I called and he said he had run out of propane in his truck the other day when he was filling the tank across the road and had just never made it back. So sorry. He had to meet with a family about a funeral he was preaching on Wednesday (yes, he is also a minister) but would bring me some fuel after. In the mean time I turned on a space heater, kept my coat and scarf on and snuggled under a quilt and the fleece panda blanket. Brrrrrr! I set the faucets to dripping in the hopes that nothing would freeze.
Jimmy (the propane guy) finally made it out, put some fuel in the tank and relit all the pilot lights for me. It took two more hours to get the house warmed back up to the point that I could take off the blankets, time I spent watching an old WWII submarine movie in black and white.
I'm glad I heeded the urging, earlier in the afternoon, to get on up the highway. I am pretty sure pipes would have frozen over night if I hadn't come home in time to get hold of someone to bring out some heating fuel. It pays to follow those nudges. I'm trying to do a better job of going where the current leads. I'm nice and warm now, full of Sleepytime herbal tea and I have warmed up the electric blanket in preparation for crawling into bed.
It's always good to be in the city, sharing parts of the days with my children and their children but it's also good to be back at the farm, basking in the beauty of creation. I have it trimmed to a nice balance now and I enjoy both places. I find I enjoy working at the shop so much more when I can be there for part of the day instead of the entire day. My feet are happier. Ta Ta For Now. Take care and stay warm on these frosty nights.
Sunday, March 2, 2014
What an interesting night and day I have had. After almost a week of spring-like weather a snowy winter storm has swept across the plains to cover streets, trees and houses with slippery ice and a white blanket of snow. Nature playing the trickster yet again. No, I did not really think Dame Winter had left the stage so early, but I did think she might be distracted and in the midst of packing her bags for an uneventful exit. No such luck.
I happened to be spending the night at Audra's because her husband was out of town. At three in the morning I was jerked out of ghastly, horrible war dreams to the realization that the temperatures had been forecast to be in the single digits and the heaters at the spice store had been turned off earlier in the evening. Ah, the old reliable subconscious mind, keeping track of things for me, as always.
I quickly rose, dressed and began the slippery drive from north Edmond to the spice store on Western, south of I-44. Thank goodness there were so few cars on the road! Those of us who were dumb enough to be out and driving were traveling at about 25 mph, gliding through intersections, regardless of the the light color, easing around corners and slowly edging our way toward our destinations. Hwy 77 (Broadway extension) was closed due to more than one semi having flipped over on both sides of that multilane road so I gingerly exited and made my way west onto Hefner, hoping not to meet the train at the crossing. I could just see myself not being able to stop and sliding right into the thing. Not a pretty way to go. I happen to have known two people who died that way, so that picture haunts me, I'll be honest.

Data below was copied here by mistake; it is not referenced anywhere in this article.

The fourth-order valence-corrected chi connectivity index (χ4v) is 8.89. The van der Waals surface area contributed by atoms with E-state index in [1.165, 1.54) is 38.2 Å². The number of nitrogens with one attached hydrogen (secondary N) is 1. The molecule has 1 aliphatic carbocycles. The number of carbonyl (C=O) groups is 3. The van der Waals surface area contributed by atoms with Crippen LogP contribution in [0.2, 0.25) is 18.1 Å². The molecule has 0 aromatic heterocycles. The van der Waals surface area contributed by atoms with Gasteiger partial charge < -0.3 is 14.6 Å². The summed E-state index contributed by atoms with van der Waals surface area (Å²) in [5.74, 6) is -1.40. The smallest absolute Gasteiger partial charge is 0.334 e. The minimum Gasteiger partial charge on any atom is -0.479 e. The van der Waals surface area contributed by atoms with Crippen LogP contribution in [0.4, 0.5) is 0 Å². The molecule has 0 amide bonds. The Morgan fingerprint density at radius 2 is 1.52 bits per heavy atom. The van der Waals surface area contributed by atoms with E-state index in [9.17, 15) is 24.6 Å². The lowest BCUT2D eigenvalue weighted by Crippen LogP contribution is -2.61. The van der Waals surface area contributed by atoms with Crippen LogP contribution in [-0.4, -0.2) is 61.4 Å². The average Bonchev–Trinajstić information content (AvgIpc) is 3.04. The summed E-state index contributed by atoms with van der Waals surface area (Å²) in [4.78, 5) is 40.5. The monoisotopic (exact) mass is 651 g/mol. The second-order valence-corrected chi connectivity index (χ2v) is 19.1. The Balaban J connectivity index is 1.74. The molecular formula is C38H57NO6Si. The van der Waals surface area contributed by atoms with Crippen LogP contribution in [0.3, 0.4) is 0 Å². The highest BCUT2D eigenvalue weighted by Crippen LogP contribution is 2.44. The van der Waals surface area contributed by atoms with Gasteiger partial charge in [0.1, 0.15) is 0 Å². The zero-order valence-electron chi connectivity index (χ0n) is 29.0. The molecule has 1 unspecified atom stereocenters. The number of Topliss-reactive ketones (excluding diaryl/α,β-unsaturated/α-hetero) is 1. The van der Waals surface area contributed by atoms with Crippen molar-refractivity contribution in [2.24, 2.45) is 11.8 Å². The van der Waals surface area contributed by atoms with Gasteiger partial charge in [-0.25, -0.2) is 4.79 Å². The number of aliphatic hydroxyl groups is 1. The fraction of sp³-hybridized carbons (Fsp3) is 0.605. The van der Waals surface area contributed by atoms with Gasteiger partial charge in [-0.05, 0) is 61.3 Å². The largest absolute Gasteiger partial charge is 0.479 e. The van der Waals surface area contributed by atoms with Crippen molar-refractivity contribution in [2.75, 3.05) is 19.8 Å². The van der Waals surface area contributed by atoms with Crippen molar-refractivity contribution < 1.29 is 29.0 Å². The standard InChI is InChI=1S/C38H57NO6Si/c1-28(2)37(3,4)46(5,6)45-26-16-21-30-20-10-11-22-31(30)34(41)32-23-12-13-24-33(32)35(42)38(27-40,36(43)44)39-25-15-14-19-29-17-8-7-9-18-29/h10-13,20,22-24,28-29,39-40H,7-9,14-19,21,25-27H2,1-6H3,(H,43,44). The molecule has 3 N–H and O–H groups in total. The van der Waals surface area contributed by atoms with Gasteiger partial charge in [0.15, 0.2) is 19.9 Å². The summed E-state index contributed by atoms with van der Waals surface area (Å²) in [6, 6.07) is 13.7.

Wouldn't you know it, the timing was perfect and the guardrails came down when I was about a block away. I eased to a stop quite a ways back, leaving myself room to inch forward in case someone came up behind me and was unable to stop. It happened, of course, so the planning was a good thing. We both finally came to a stop and once the train was passed I found that I could not move forward at all. I was on an incline and whenever I tried to drive forward I only succeeded in sliding sideways or backward. Well, well....a pretty pickle indeed.
A car managed to get passed me on the right and the car behind me wisely drove right as well and left the lane behind my car open. I drove in reverse for fifty feet or so until I was on flat ground and was then able to move forward again without any problems. Thank goodness there were no other cars on that road at the time. I tell you, I have people watching over me. It's very comforting.
I arrived at the shop and sure enough, it was freezing cold inside AND the bench was sitting outside for some reason, so I cranked up the heat and set the faucets to dripping. I thought I might just slide over to my apartment for the remainder of the night but decided, for various reasons, to head back north. In an interesting turn of events, I found that the drive northward was much, much drier and more easily accomplished than coming the other way, for what ever reason.
I slipped back into Audra's house and snuggled up in my warm bed for a few more hours of blissful sleep. Audie, the boys and I spent the morning together playing, dancing, learning about the letter T and watching the beautiful snow falling outside. I thought for awhile that conditions might be worsening but when I ventured out to check the roads I found that they were far better than in the middle of the night, so I headed to the store at noon to man our own small ship of commerce.
There is always work to be done at the spice shop since we do all our own packaging of product, and cleaning to be done as well. I did have a few customers stop by for things but mostly it was a catch up day, back stocking, price checking, taking inventory and the like.